When it comes to a client’s guilt or innocence, ethics lies at the heart of how to go about your legal job to represent them.
The central premise pumping through the beating heart of our legal system is to ensure the law and justice are upheld. Every day, defence lawyers enter court rooms or proceedings or client interviews with this in mind, but for some, they also know or soon learn something else – that their client is guilty.
The predominance of Hollywood legal dramas and legally-focussed TV shows means that the public potentially misunderstands the reality of this because they have watched drama after drama where a lawyer gets a guilty client off due to a technicality or defends the indefensible. Which seems dodgy but makes for great drama!
Cut to the real world where every case isn’t a murder or assault or some huge corporate fraud, and the reality is ordinary people commit crimes, big and small, knowingly or otherwise, and it is their right to the presumption of innocence and due process that sees they are defended by a lawyer to represent them. And, ultimately, guilty or otherwise, it’s the defence lawyer’s legal responsibility to defend their client up against the prosecuting lawyer whose task it is to prove guilt beyond reasonable doubt.
However, defence lawyers are still bound by strict rules that dictate how they conduct themselves in situations where they know their client is guilty.
Simple legal ethics
The key principle a defence lawyer works to with a guilty client is that they must never lie or knowingly mislead the court.
Sounds simple enough – lawyers understand their professional integrity is on the line and that they work within a system where truth is important. However, as every law student learns early on, there are a set of ethical standards that must be upheld.
Primarily, these are their duty as an “officer of the courts”, so the principles of justice and supporting the functioning of the court are paramount. This means that while a client, guilty or otherwise, is owed a lawyer’s loyalty, this is subject to the lawyer’s obligation to the courts and justice.
Each state or jurisdiction has its own more detailed set of ethical standards that further outline how a lawyer should conduct themselves, such as this “Statement of Ethics” by the NSW Law Society.
What does this mean for a guilty client?
When a lawyer is made aware that their client is guilty, often by client admission, there is nothing ethically to stop the lawyer representing them. In fact, this defence is critical for the healthy functioning of our legal system because it is a lawyer’s job to develop a defence strategy around a legal framework, not to judge their client.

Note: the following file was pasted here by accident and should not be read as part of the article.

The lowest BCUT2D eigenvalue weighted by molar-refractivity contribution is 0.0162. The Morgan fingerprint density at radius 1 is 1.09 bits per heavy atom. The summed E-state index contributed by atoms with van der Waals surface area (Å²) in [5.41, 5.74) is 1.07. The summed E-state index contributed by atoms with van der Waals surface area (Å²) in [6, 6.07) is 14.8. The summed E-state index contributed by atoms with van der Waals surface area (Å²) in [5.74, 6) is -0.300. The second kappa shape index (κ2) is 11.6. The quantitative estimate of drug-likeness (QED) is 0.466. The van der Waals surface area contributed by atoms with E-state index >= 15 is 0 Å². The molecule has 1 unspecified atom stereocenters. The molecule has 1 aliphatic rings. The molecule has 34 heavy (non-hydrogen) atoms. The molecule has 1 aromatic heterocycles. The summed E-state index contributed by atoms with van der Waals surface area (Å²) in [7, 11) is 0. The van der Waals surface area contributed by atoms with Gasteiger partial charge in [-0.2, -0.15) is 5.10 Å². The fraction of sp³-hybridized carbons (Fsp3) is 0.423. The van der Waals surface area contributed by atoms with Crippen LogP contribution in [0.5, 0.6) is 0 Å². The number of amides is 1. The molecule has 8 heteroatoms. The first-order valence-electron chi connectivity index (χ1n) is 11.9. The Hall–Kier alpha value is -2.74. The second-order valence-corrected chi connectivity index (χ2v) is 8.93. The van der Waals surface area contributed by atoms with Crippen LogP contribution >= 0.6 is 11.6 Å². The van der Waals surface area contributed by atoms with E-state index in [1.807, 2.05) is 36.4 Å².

However, a lawyer who is aware of guilt cannot use the notion of potential innocence in their arguments, instead relying on trying to build the case that the prosecution’s case around guilt is not sufficient to suggest it is beyond reasonable doubt. This might sound slightly “slippery” – guilty means guilty, right?
While the law is often seen as black and white, there are shades of grey, and even though the same laws apply to all of us, the circumstances of each case differs, meaning the law can be applied with some nuance.
Factual vs Legal Guilt
There is also the critical difference between factual and legal guilt. In a nutshell, factual guilt refers to what the defendant did whereas legal guilt is what the prosecutor can prove.
Given our legal system is built on the very high standard of the presumption of innocence until guilt is proven beyond reasonable doubt, it is up to the prosecution to meet this standard more than whether a person actually committed an offence.
Refusing to defend a guilty client
Of course, there are circumstances under which a lawyer may refuse to defend a client they know is guilty.
The most common situations where this occurs is when a conflict of interest arises (for example, the defence lawyer has some professional connection to the opposite party), where prior commitments prevent them from defending the client or where they identify the case as being beyond their level of expertise.
Notably the lawyer must:
Stop acting for the client as long as there is sufficient time for the client to find other representation; or
Continue to act for the client but cannot suggest someone else committed the offence or put forward a case inconsistent with the confession.
Once the case has commenced, it’s highly unusual for a lawyer to withdraw, however, each jurisdiction has legislation outlining how a lawyer should proceed if a client admits guilt but wishes to plead guilty.
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